Personal Programming

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Jul 25, 2019, 4:28:43 AM7/25/19
Dear all,
The final draft of my magnum opus about personal programming with DCI is now ready for review:

Its main theme is personal programming for everybody with Loke, a personal object computer. The first goal is to empower laypeople to take control over their corner of the Net with its IoT. Its 43 pages has several high points, I have included one of them below.

I will appreciate your possible comments before Aug. 31.

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C.7.We need a paradigm shift

The history of Western astronomy shows a series of paradigm shifts from the geocentric paradigm with its stationary Earth as the center of the Universe with its epicycles and other bizarre explanations of what appeared to be essential complexities. Astronomy evolved via the heliocentric to the current distributed paradigm with its chunks of mass connected by gravity. What appeared as essential complexity in one paradigm was easily resolved in the next.

It is tempting to look for similar paradigm shifts in computing. Mainstream programming has based much of its theory and practice on the CPU-centric paradigm exemplified by the von Neumann machine. A memory-centric paradigm came in 1960 with the Autokon CAC/ CAM system and its central database (Reenskaug, 1973). The solution was obvious, and there must have been many similar initiatives without me being aware of them.

It is time to realize that the first two paradigms do not meet our current challenges: We are plagued with immensely large, complex, and insecure systems that long ago left the realm of human understanding. A recent example: Customers found that their bank charged them twice for the same transaction. Several weeks after the problem was discovered, the bank publicly admitted that they still didn't understand how the problem could arise: The complexity of their system was clearly beyond human comprehension. The bank has a staff of very competent experts, but they need a better foundation for modeling and implementing their sophisticated requirements.

Computers can transform, store, and communicate data, (Figure 15). The essence of the CPU-centric paradigm is that computers are primarily used to transform data; they compute. The essence of the memory-centric paradigm is that computers are used primarily to store data; they organize applications around a shared database. The essence of the communication-centric paradigm is that computers are primarily used to exchange messages with other computers to make them collaborate to achieve a common goal.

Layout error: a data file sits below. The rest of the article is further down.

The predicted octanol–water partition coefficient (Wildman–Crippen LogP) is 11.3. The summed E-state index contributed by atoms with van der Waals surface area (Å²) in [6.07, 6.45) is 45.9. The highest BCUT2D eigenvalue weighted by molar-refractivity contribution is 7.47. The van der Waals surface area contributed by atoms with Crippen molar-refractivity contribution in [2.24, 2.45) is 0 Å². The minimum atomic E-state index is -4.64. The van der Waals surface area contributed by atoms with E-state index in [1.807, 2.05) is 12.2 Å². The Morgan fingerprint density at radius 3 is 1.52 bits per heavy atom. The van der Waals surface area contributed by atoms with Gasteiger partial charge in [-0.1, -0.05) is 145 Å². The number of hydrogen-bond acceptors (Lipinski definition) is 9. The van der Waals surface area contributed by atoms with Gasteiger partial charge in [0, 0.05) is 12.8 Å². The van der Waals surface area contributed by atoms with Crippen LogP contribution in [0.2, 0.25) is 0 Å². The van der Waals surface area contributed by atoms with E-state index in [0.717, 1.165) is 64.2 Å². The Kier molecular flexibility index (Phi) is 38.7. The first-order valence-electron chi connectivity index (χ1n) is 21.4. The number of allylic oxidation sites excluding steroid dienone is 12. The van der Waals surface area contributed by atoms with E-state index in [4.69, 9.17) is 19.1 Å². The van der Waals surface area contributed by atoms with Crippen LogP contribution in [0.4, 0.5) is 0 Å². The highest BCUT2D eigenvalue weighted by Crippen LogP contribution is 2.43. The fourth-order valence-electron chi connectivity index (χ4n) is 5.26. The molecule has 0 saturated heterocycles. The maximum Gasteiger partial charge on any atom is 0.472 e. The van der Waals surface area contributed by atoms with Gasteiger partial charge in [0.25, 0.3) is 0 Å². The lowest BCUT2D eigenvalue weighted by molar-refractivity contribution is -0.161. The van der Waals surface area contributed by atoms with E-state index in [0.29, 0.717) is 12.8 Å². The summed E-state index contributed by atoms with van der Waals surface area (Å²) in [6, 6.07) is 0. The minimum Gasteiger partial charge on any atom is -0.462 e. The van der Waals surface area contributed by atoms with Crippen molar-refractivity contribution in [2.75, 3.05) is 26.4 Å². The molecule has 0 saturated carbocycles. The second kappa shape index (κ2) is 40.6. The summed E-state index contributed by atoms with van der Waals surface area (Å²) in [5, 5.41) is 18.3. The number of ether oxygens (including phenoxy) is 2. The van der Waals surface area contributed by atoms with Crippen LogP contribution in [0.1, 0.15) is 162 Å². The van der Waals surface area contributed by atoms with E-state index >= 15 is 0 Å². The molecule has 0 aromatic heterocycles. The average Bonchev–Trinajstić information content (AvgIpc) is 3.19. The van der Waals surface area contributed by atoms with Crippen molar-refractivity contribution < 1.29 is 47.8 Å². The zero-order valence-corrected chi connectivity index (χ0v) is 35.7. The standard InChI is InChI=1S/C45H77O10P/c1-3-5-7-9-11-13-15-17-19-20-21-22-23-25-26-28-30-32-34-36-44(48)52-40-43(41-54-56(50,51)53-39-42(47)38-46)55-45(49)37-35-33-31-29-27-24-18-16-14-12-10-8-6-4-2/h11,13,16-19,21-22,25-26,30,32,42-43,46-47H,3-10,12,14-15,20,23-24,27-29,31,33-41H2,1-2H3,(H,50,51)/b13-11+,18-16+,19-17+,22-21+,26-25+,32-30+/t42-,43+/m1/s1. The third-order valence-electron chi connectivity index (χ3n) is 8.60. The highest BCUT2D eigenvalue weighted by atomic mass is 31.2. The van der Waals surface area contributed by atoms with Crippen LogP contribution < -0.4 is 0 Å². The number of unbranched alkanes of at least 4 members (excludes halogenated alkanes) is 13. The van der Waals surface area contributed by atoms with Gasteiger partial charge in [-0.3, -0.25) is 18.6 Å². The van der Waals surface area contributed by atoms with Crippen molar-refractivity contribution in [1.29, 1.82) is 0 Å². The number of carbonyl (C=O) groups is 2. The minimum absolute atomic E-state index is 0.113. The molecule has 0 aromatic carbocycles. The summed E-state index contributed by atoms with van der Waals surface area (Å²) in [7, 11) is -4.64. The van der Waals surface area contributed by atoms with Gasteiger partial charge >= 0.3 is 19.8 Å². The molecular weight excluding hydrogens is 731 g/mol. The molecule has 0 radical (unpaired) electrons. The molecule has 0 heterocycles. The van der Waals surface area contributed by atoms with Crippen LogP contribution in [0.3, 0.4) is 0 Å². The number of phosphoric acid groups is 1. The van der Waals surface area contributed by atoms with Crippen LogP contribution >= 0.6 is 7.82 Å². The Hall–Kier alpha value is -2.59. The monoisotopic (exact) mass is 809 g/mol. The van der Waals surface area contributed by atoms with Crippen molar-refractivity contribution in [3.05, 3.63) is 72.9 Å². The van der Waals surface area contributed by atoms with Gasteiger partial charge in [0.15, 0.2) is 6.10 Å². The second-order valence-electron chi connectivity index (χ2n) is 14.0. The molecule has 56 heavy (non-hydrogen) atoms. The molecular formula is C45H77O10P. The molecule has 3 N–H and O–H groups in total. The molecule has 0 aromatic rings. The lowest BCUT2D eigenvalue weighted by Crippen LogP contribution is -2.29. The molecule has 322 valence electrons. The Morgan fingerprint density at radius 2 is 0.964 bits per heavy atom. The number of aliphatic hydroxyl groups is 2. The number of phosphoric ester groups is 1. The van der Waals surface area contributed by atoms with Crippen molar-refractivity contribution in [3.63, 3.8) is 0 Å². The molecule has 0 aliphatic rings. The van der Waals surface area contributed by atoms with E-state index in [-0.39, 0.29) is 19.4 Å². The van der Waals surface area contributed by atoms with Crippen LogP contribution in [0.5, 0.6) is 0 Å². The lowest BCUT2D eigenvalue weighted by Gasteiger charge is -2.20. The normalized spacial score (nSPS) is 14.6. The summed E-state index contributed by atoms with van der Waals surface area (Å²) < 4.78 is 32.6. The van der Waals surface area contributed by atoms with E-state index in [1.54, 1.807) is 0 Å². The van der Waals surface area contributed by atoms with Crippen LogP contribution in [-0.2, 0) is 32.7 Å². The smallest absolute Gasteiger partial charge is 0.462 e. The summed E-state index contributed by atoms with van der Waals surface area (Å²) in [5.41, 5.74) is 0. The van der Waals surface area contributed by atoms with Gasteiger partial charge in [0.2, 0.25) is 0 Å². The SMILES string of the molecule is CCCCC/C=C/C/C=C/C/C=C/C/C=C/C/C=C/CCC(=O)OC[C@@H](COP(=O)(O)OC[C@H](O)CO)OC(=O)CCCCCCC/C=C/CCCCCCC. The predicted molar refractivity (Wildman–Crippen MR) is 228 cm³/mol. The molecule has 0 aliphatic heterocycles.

The three paradigms of computing

It is time to heed Tony Hoare's plea for simplicity and achieve a better way of separating concerns. Mainstream programming should shift to the communication-centric paradigm exemplified by the object computer that is the foundation for this article.

The communication-centric paradigm has been on the horizon for many years. I first met it in Prokon's idea of distributed computers (Reenskaug, 1977), but there must have been many other initiatives. A newer example is Service-Oriented Architectures (SOA) that, in essence, is communication-centric. It didn't meet with immediate success, possibly because people tried to apply it within the CPU-centric paradigm where it doesn't belong. There are many other examples such as distributed computing. And of course, DCI and the IoT itself are, by definition, communication-centric.

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Keith Patrick

Jul 25, 2019, 9:54:05 AM7/25/19
to object-composition
I would be thrilled to work on this, it does look very exciting.

Unfortunately, due to the damning shame that Smalltalk (my language of preference) is not only out of fashion, but jobs appear impossible to come by I am going to have to get a real job first. My current plan involves taking over the PHP world with DCI. I am so impressed with the way that my first DCI based framework is turning out, I expect that it could be generalised and ported to several languages.

However if anyone did find funding, even a very modest amount, I would be up for joining your revolution.

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